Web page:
Its mouth is far larger than its body and it can be unhinged to allow the eel to swallow other fish which are even larger than the eel itself. They have very small eyes and they hunt by detecting fiant light rather than detecting images. They attract their pray (usually small crustaceans) by using their tails to make bright flashes of light as they move. They are black in colour and sometimes have a thin white stripe. The pelican eel's very long whip-like tail has been known to get knotted in fishing nets and dragged up to the surface.

The Bristlemouth (Gonostomatidae)
The Bristlemouth (Gonostomatidae) | Source

Bristlemouth (Gonostomatidae)

Fossils of the Gonostomatidae date it as old as between 23 to 5 million years, the first living bristlemouths were discovered in the 1930s. It can be found in the Atlantic, Indian, Pacific and Arctic waters. Their lengths can vary from 2cm to 30cm and they are usually black in colour to protect them from other predators. They also emit colours of green and red.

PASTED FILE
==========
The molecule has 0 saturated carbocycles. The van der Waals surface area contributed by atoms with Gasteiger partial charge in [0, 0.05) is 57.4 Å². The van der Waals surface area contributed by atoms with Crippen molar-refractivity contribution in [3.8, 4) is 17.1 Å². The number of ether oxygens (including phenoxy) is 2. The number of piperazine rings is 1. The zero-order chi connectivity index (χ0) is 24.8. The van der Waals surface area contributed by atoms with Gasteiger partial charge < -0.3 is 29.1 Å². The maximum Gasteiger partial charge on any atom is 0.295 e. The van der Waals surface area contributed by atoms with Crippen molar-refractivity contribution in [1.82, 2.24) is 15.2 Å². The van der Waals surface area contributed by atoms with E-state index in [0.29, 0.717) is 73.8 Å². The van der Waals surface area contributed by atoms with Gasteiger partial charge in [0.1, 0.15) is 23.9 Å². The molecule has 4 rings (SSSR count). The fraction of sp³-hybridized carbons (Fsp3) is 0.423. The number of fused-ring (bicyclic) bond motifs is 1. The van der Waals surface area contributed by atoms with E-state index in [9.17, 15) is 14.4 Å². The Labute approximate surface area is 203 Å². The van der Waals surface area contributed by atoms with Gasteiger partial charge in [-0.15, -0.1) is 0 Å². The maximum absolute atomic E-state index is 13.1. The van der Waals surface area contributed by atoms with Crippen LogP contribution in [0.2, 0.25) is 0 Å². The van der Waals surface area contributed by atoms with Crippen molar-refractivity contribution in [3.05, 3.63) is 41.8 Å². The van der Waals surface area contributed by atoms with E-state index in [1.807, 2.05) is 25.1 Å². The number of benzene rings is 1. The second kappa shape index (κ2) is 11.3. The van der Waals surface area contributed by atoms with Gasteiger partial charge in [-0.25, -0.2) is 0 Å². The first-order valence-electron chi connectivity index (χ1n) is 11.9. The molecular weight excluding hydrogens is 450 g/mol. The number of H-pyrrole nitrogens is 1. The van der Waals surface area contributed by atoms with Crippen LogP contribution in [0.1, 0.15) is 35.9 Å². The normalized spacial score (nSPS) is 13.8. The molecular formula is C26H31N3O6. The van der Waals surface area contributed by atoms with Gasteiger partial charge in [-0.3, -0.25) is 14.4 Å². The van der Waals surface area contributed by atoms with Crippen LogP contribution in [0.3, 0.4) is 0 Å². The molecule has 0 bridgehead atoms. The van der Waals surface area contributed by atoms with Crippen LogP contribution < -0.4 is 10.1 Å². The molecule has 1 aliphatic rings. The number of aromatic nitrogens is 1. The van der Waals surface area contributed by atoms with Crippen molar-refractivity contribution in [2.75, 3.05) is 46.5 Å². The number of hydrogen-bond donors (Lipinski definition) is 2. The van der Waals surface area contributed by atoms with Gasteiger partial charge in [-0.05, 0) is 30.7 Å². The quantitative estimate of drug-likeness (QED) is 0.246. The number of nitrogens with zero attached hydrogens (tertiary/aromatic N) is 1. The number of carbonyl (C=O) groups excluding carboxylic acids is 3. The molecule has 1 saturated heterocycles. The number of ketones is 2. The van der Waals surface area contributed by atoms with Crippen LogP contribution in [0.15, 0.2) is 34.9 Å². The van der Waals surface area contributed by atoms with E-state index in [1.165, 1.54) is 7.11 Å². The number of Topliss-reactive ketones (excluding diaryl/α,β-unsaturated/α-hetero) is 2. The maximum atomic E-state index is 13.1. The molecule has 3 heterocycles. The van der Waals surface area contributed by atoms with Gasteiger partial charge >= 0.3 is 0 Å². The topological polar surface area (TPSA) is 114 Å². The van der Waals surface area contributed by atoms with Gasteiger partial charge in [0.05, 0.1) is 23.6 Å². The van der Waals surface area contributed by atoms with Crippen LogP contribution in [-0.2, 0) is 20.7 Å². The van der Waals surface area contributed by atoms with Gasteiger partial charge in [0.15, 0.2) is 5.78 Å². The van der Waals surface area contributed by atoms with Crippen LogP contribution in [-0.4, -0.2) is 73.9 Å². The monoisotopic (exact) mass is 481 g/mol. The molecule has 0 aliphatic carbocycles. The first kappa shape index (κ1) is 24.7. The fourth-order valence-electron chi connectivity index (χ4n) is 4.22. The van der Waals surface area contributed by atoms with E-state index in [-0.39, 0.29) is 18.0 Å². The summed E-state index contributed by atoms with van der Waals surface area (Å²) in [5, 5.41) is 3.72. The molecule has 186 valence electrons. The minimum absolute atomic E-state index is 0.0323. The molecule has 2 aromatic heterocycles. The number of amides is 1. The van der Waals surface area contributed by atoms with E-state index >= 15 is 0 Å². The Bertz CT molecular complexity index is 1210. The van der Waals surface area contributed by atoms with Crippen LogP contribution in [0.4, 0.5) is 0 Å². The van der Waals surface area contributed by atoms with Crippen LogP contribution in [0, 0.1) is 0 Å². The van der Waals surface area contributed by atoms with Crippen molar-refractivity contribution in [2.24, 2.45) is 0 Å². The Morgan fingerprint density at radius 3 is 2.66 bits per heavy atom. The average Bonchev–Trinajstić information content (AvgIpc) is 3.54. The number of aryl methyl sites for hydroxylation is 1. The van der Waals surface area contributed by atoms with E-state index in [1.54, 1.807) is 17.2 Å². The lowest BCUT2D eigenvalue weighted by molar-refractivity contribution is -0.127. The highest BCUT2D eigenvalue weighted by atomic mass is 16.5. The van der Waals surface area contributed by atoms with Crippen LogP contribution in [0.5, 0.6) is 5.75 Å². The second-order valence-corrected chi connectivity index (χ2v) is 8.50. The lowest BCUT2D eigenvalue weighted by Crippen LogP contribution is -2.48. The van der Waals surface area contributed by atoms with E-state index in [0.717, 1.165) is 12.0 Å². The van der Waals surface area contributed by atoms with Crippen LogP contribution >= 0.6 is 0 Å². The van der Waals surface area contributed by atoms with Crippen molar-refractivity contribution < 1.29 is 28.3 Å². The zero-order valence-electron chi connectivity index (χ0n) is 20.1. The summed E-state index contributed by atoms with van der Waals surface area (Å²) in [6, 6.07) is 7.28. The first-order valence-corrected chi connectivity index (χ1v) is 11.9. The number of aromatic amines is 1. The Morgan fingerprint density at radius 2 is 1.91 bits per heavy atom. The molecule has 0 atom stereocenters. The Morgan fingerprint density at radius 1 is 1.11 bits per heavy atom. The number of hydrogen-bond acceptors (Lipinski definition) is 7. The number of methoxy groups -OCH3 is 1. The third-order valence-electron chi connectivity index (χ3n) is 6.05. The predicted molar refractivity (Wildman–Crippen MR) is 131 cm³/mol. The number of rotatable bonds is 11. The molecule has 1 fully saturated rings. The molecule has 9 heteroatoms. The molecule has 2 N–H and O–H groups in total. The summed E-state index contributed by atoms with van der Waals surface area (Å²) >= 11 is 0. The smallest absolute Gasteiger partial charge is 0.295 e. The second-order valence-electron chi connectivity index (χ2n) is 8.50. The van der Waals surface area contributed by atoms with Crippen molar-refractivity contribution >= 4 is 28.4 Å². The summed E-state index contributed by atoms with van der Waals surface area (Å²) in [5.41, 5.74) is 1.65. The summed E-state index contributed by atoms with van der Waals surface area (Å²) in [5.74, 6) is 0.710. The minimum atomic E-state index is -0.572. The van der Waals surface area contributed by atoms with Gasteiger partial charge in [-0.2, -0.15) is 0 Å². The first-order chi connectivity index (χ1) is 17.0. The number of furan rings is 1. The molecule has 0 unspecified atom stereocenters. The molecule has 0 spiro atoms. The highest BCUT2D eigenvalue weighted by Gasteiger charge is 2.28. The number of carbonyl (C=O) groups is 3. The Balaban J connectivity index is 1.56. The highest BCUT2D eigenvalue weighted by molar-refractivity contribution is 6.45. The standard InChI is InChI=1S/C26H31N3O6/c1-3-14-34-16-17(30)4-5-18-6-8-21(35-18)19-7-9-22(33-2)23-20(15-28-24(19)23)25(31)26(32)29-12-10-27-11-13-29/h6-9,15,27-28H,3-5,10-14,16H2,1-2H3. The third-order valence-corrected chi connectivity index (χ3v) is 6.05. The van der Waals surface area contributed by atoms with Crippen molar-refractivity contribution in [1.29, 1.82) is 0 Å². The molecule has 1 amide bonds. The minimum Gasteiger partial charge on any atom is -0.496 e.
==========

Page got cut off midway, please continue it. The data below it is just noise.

There are many different types of Gonostomatidae, each with different qualities. Some of which live at depths below 1000m.

Cetomimus gillii
Cetomimus gillii | Source
Mirapinna esau
Mirapinna esau | Source

Flabby Whalefish (Cetomimidae)

Flabby Whalefish can vary in size from quite small to up to 40cm, and they have been recorded at depths below 3500m. They have been found in oceans all over the southern hemisphere.

The eyes of the flabby whalefish are so small that they are not useful to the fish for hunting. Instead, it senses its surroundings using vibrations that it feels with its skin. The whalefish is orange and red in colour, however, these colours of light do not penetrate very deep down through water which means that the fish appears black. This helps it to camouflage against predators.